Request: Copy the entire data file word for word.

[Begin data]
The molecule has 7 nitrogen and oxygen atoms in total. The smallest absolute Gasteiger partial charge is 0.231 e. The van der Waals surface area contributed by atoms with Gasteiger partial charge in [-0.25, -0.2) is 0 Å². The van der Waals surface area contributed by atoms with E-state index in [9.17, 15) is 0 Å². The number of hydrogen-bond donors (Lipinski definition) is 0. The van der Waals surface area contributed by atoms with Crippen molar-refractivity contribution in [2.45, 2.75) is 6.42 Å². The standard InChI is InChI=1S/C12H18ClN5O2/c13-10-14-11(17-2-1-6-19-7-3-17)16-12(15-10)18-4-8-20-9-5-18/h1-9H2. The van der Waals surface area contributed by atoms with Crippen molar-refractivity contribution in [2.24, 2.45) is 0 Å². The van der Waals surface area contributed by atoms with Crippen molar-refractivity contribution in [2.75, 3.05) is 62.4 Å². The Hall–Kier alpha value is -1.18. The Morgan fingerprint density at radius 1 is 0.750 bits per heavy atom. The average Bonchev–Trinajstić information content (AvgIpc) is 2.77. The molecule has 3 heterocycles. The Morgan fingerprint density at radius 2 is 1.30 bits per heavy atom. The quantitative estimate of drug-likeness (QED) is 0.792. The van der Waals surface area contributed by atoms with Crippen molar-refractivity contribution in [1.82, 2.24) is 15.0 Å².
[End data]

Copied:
The molecule has 7 nitrogen and oxygen atoms in total. The smallest absolute Gasteiger partial charge is 0.231 e. The van der Waals surface area contributed by atoms with Gasteiger partial charge in [-0.25, -0.2) is 0 Å². The van der Waals surface area contributed by atoms with E-state index in [9.17, 15) is 0 Å². The number of hydrogen-bond donors (Lipinski definition) is 0. The van der Waals surface area contributed by atoms with Crippen molar-refractivity contribution in [2.45, 2.75) is 6.42 Å². The standard InChI is InChI=1S/C12H18ClN5O2/c13-10-14-11(17-2-1-6-19-7-3-17)16-12(15-10)18-4-8-20-9-5-18/h1-9H2. The van der Waals surface area contributed by atoms with Crippen molar-refractivity contribution in [2.24, 2.45) is 0 Å². The van der Waals surface area contributed by atoms with Crippen molar-refractivity contribution in [2.75, 3.05) is 62.4 Å². The Hall–Kier alpha value is -1.18. The Morgan fingerprint density at radius 1 is 0.750 bits per heavy atom. The average Bonchev–Trinajstić information content (AvgIpc) is 2.77. The molecule has 3 heterocycles. The Morgan fingerprint density at radius 2 is 1.30 bits per heavy atom. The quantitative estimate of drug-likeness (QED) is 0.792. The van der Waals surface area contributed by atoms with Crippen molar-refractivity contribution in [1.82, 2.24) is 15.0 Å².